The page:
We’re also going to have at least one month with no mortgage – just as part of the buying and selling process (and we’re living with my mom during that time).

Update July 21: I just found out that I’m also getting an $80 “communication allowance” per month to pay for cell and Internet service.  That’s about 90% of our entire family cell phone bill – an “extra” $80 per month :)

Have you ever made a significant move to lower your expenses?

We Have Too Much Stuff!

As we start to pack our life into tiny boxes for moving, I’m starting to realize how much “stuff” we actually have. And how much of it wasn’t being used much (if at all). Some stuff we have to keep for a prescribed period of time (like old tax returns), other stuff, we just need to get rid of. Moving is as good of an excuse as any. I’m more concerned that I don’t have time to seriously go through the stuff and separate between keep and donate before it needs to end up in a box for moving.

I still have a huge monster suitcase that my parents gave me when I graduated high school – that I’ve used maybe 3 times in the last 20 years – and at least the last time, I wish I hadn’t brought such a large one with me. I haven’t carried anything larger than my medium sized one for the last 8 years – and that was for 3 weeks of work clothes! It’s listed on freecycle, but no bites yet :)

I already have a rather large pile of things that are going to donation. The charity does pickups and they’re coming by today to take that away. Then we start a new set of boxes for donation, because I’m sure there will be more!

There is the pile of things that I would like to sell before moving, but it might have to wait until after we’ve moved: like our exercise bike and treadmill. No bites on the bike on craigslist, and the treadmill has stuff sitting on it so it hasn’t even gone up on craigslist yet.

Finally, there is the “trash” pile. As much as I hate throwing things out, there are just some things that aren’t worth donating or even giving away.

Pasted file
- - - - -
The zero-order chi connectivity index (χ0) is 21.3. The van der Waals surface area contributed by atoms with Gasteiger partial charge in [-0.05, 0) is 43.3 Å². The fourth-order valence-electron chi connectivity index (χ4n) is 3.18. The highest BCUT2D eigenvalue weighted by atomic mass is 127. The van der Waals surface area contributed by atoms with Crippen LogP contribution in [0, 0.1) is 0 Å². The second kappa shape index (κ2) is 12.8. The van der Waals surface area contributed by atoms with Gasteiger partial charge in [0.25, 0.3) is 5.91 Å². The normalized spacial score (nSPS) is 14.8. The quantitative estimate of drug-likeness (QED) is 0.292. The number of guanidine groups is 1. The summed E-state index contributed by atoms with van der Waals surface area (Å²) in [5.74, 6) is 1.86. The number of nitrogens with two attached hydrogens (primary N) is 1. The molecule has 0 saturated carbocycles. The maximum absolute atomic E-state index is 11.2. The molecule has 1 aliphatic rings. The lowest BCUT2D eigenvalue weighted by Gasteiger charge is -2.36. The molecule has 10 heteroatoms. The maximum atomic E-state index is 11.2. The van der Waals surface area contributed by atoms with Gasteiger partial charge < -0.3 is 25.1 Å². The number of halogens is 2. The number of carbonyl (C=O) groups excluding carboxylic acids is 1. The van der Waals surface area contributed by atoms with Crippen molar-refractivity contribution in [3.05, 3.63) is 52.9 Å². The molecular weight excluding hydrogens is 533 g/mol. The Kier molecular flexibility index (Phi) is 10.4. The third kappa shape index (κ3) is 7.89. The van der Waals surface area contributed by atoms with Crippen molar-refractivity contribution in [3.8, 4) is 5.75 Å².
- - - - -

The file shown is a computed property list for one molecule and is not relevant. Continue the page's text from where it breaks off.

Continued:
The Realtor came by last night to sign the listing paperwork, and we went over what should and shouldn’t get packed. All the stuff we really don’t use that often, like tchotchkes, that would be easy for us to pack up, are the things he wants us to leave unpacked for the stager to use. We’ll just have a *lot* of extra packing to do between going under contract and closing :(

Why is it that moving spurs you to get rid of things that haven’t bothered you for the last 5 years?

June 2014 Early Retirement Progress

We contributed $3,304.33 this month to our retirement accounts – my contribution was “left over” from my May paycheck, which didn’t get deposited until mid-June. We “made” $7,565.24 in interest this month.

My “new” job has an 8% contribution to a 403(b) plan – it’s not a match, but it’s contributed whether I contribute or not. I have to wait 3 years until it’s vested, but that’s OK. Depending on how difficult it is to change my contribution levels, I might start with 8% contribution for the first month or two until we sort out the moving expenses and anything we borrowed to move. Then I’ll contribute 20% from then on (which will bring me up to the legal max). Or, if it’s difficult to change, I’ll just start with 20% right off the bat.

Dad will continue working for the same company, so he’ll be able to completely vest in his 403(b). Things are looking good for being able to contribute our planned 40k this year – and possibly 50-55k next year. And with a $1000 less for mortgage payments, we should be able to contribute that to our taxable account (or maybe a Roth?).

2014 Totals

So far, for 2014, we’ve contributed $19,806.43 (49.52% of the new goal of 40k), and we’ve gained $22,398.62 in investment gains (110.55% of our planned total).